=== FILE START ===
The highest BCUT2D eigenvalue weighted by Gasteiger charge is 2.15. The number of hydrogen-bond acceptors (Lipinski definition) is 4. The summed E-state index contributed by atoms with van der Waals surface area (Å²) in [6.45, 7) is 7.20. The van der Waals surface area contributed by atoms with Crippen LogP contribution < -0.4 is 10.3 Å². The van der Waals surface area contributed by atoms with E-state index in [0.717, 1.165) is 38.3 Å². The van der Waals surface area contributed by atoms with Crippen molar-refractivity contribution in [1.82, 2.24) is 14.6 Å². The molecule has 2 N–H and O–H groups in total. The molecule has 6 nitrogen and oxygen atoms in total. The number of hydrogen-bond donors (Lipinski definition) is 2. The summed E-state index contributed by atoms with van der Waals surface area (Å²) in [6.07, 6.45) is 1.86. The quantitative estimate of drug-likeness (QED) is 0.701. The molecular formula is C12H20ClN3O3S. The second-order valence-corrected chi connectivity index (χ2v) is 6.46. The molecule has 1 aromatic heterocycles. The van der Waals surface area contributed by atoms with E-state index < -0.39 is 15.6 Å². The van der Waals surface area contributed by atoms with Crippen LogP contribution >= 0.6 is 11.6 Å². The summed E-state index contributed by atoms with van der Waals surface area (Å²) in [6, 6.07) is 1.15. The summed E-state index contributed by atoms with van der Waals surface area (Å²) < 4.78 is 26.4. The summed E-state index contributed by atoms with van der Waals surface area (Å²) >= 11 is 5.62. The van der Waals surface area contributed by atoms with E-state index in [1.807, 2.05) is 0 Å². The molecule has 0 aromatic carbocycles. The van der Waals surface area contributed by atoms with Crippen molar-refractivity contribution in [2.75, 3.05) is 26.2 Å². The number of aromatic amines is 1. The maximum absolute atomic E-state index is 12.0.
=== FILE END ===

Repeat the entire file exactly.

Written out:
The highest BCUT2D eigenvalue weighted by Gasteiger charge is 2.15. The number of hydrogen-bond acceptors (Lipinski definition) is 4. The summed E-state index contributed by atoms with van der Waals surface area (Å²) in [6.45, 7) is 7.20. The van der Waals surface area contributed by atoms with Crippen LogP contribution < -0.4 is 10.3 Å². The van der Waals surface area contributed by atoms with E-state index in [0.717, 1.165) is 38.3 Å². The van der Waals surface area contributed by atoms with Crippen molar-refractivity contribution in [1.82, 2.24) is 14.6 Å². The molecule has 2 N–H and O–H groups in total. The molecule has 6 nitrogen and oxygen atoms in total. The number of hydrogen-bond donors (Lipinski definition) is 2. The summed E-state index contributed by atoms with van der Waals surface area (Å²) in [6.07, 6.45) is 1.86. The quantitative estimate of drug-likeness (QED) is 0.701. The molecular formula is C12H20ClN3O3S. The second-order valence-corrected chi connectivity index (χ2v) is 6.46. The molecule has 1 aromatic heterocycles. The van der Waals surface area contributed by atoms with E-state index < -0.39 is 15.6 Å². The van der Waals surface area contributed by atoms with Crippen LogP contribution >= 0.6 is 11.6 Å². The summed E-state index contributed by atoms with van der Waals surface area (Å²) in [6, 6.07) is 1.15. The summed E-state index contributed by atoms with van der Waals surface area (Å²) < 4.78 is 26.4. The summed E-state index contributed by atoms with van der Waals surface area (Å²) >= 11 is 5.62. The van der Waals surface area contributed by atoms with E-state index in [1.807, 2.05) is 0 Å². The molecule has 0 aromatic carbocycles. The van der Waals surface area contributed by atoms with Crippen molar-refractivity contribution in [2.75, 3.05) is 26.2 Å². The number of aromatic amines is 1. The maximum absolute atomic E-state index is 12.0.